At empire, i saw a few of the elite climbers i knew from facebook, but didn't introduce myself before the race.  I was happy with my time at empire, and met Madeleine after the race.  I signed up for oakbrook and springfield.  I wore my empire shirt to oakbrook, and that broke the ice with a number of the elite climbers i'd seen on facebook--Karen, Roxanne, Oz, Jesse, Eric, Justin, Cindy. It was an amazing experience, especially when Jesse, Eric, and Justin invited me for a fun climb.

Down in springfield, Oz's wife, Kristie, invited me to a after-race party at their house.  What an opportunity!  It was there i met Kristin and Brady, not knowing not much more than a year later, we'd be traveling to the pacific northwest together!

Later that year, i started following the world ranking system, and decided it didn't work for the US all that well.  I wrote some programs to create a US only scoring system, pretty much on a lark, and stated posting results.  Before i knew it, people cared a lot about it, and were contacting me for their places.  I got involved with PJ and got myself appointed VP in charge of statistics and scoring for the US tower racing association.  That is what made me eligible, and the main option, to verify the record for guinness.

It's been a great journey, and has improved my life greatly, and wouldn't give it up for anything. If i've learned one thing it's that choosing to just do something well pays dividends, almost no matter what it is.

Tuesday, December 3, 2013

Time off, but never enough

Well, the thanksgiving holidays are over, and i feel recuperated from my burnout which is great.

However, it's l;ready december, and i have a race in mid-january already!  6 weeks, basically, until i have a stiarcase in front of me and a clock ticking.  I don't know what it's realistic for me to accomplish in that time, so i'm just going to focus on my long-term goals.  I'd much rather make steady improvements to my overall fitness as opposed to quickly peaking for a race, the mistake i made before.

So, with that in mind, i'm going to consciously not peak for the two upcoming races, but focus on overall improvement in these areas:

Weight: always a concern, my weight was nice and low for sears, but has climbed more than i would have thought possible.  In the long run, ever pound i can scrub off is a huge benefit.  I can't let the fact i seemingly put on 4 pound in 3 weeks where i was eating carefully concern me.

Strength: i definitely needed more overall strength.  I was "saving" myself for my constant interval workouts, which was dumb.  I'll do more strength-building workouts, long workouts on real stairs, sculpt yoga, and even some gym leg and rowing workouts.

Cardio base: long runs, tempo runs, workouts in the cold.  A great way to help with goal #1, reducing weight.

Sunday, December 1, 2013

Milwaukee misadventure.

Coming off a great CF climb, my expectations for the milwaukee climb were not as high.  I would not have gone--i didn't entirely feel up to it--but three other racers were carpoooling from chicago, and i didn't want to miss the opportunity to hang with them.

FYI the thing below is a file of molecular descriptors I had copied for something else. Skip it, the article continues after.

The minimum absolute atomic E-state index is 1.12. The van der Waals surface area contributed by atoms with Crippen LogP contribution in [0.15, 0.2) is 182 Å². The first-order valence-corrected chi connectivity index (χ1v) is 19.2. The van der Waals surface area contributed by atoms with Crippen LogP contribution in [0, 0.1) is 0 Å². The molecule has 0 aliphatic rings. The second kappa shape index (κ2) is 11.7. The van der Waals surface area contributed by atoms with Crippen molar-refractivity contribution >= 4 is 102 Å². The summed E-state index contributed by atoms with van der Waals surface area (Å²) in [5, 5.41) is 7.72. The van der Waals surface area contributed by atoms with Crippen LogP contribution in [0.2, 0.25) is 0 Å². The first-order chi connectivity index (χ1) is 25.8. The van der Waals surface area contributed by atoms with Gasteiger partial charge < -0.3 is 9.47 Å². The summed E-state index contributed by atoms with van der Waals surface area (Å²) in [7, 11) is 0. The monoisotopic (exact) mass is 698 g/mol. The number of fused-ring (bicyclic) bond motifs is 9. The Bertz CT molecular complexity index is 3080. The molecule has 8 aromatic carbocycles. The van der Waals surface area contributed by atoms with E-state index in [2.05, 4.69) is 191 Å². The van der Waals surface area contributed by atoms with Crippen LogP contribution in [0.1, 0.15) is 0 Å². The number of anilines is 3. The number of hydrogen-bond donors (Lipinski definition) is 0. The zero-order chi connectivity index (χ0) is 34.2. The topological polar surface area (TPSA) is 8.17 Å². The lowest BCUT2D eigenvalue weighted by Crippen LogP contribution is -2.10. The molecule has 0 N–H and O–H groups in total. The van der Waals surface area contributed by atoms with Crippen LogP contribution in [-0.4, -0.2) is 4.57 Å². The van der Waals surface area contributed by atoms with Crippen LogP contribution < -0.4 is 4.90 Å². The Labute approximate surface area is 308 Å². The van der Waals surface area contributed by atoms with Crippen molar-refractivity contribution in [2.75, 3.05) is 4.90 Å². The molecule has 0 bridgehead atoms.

It was an evenign climb, so i went to work, did my day, then headed to the north side of chicago.  We hung out at jesse's house for awhile, before piling into his van and heading up to chicago.

I don't know what i messed up, but i did not show up to the race feeling well.  Perhaps i had hydrated incorrectly, or messed up my diet, not slept well, or i was just tired from races/training.  Probably all these were factors.  But at the race, i felt tired, sore, and a little feverish.  We got there pretty early, so i had time to warm up/hydrate, etc. Nothing seemed to work, so when i lined up, i did my best to pump myself up, but my body didn't feel ready.

I slid back in the line until i felt i was in a decent spot.  The people behind me ha done sears tower a bit slower, but i felt less confident about this race.  Soon we were going, it was my turn after a few minutes, and i was sent up!

Not being sure about the layout, i pushed at a decent pace.  I had a timing track that aimed to get me to the top in the low sixes.  We started 4 floors below the street, and i got to ground floor in good time, and to the 5th floor in time as well, but my legs were hurting.  I didn't seem to have recovered from 300N.

I backed off a bit to what i thought i could maintain.  That meant every 5 or so floors i fell a floor behind where i wanted to be.  I began to worry that someone from behind was going to catch me, even with the big timing gaps we had been given.  That pushed me a little, which stopped me from sliding any more.  Somehow, at one point, i thought i only had 10 floors left, and felt good, so i picked up the pace, then realized, after i felt kinda burned out, i had 20 floors left when i'd made my mistake, so i had to back off even more.

But soon i was on 37, and i sprinted up the last 5.  I sat down and felt crappy, physically, about my race, about how i'd prepared that day.  Sure, it was my first time in that building, and i had a bunch of fairly valid excuses, but i still could have done a lot better.

Downstairs, i saw my time was 7:32, nothing at all special.  My teammates had gone 1-2-3 and i felt kinda bad i hadn't been able to complete the carpool sweep. There wasn't much food at the buffet for me, so i had 2 beers, and felt even crappier later.  

In the end, i think my big lesson from this race is my overall base fitness needs to be higher, and when i have races close like this, i need to work more on recovery between.  I probably did part of the damage with 2 long runs the week before 300N even though i did fine in that race.  I also didn't eat right after those as well.

Details matter, and recovery is a big detail!

I am glad i have no more races until mid-january!  In the meantime, i'm going to train hard and eat well in hopes of a good race season!